But there are indoor use cases too and Qualcomm and Nokia have both talked extensively about how mmWave spectrum could enable next generation 5G in-building services from smart factories to superfast office and home networks supporting applications like holographics.
US-based RAN and backhaul vendor, JMA, plans to build a 5G manufacturing plant in Syracuse, New York, for what it claims will be the world’s first 5G mmWave radio system specifically commercialized for indoor use. This will see JMA building on its old business in distributed antenna system (DAS) while adding its newer credentials as an open virtualized RAN vendor and base station antenna designer.
The decision to open a local factory will play well in a country which is looking to score points against China in the ‘race to 5G’, while also extending the choice of vendors for MNOs which are not able to use Chinese equipment.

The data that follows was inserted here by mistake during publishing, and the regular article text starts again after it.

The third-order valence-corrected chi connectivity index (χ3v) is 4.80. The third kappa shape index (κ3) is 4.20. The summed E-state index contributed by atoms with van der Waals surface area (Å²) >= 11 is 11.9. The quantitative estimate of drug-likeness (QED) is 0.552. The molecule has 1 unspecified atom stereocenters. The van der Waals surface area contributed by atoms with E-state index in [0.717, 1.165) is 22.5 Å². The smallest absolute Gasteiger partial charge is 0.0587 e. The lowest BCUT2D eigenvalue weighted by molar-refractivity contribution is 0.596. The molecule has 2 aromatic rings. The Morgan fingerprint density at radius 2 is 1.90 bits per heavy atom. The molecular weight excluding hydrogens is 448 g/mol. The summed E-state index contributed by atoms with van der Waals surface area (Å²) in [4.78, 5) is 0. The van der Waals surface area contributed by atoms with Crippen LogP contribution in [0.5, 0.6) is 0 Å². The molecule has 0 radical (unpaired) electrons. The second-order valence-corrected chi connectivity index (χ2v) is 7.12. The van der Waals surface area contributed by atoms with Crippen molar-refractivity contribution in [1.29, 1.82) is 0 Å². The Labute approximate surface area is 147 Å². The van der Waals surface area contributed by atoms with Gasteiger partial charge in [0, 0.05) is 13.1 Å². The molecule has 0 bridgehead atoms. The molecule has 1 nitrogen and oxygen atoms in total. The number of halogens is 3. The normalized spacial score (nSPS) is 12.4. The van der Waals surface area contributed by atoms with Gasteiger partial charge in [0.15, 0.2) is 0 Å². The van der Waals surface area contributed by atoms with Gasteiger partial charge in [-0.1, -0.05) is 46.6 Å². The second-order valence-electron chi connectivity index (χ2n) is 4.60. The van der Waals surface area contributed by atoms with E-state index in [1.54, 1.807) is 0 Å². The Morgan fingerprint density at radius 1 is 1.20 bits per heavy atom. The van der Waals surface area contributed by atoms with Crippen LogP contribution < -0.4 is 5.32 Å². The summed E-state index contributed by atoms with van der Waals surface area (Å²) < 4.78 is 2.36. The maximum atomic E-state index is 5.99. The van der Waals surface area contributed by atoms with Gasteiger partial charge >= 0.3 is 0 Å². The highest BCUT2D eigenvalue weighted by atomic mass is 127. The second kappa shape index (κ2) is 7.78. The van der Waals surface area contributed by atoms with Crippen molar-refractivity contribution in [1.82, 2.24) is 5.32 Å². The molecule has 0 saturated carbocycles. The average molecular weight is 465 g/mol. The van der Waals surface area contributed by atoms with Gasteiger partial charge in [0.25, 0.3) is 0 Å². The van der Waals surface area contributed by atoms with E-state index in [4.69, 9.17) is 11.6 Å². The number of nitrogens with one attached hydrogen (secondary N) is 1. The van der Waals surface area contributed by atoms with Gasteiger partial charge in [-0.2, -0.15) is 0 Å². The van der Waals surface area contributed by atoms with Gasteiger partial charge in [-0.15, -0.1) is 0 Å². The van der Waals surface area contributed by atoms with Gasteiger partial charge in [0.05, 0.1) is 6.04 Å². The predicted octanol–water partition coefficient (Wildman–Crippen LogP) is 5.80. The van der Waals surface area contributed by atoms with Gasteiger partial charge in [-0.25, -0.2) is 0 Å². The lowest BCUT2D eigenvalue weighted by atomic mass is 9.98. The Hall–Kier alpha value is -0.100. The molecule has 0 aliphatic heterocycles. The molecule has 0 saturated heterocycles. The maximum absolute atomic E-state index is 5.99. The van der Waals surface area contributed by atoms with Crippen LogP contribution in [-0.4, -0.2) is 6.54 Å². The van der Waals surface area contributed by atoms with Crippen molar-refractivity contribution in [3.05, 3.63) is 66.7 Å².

Last year, JMA bought mmWave antenna start-up PHAZR, which had trialled its equipment with AT&T. Its product will be the heart of the indoor mmWave product line, which should start to be manufactured in Syracuse in early 2021, according to Greg Dial, who heads up JMA’s edge compute division, Cusp.
“We’re really on the doorstep of completing what will be the world’s first 5G millimeter wave in-building radio solution,” he said.
He explained that the mmWave product will not be merely a receiver for a signal generated outdoors, like FWA systems, but “is directly generating the 5G millimeter wave signal indoors … This is really bringing 5G millimeter wave, the last mile, to the user in a way that is not trying to do trick shots from bringing it in from outdoors.”
With the radio inside the building, “the same physical properties that make it difficult to get that millimeter wave signal indoors is actually going to work in our favor once we have the radio physically inside,” he added, citing manufacturing and AR/VR as key use cases.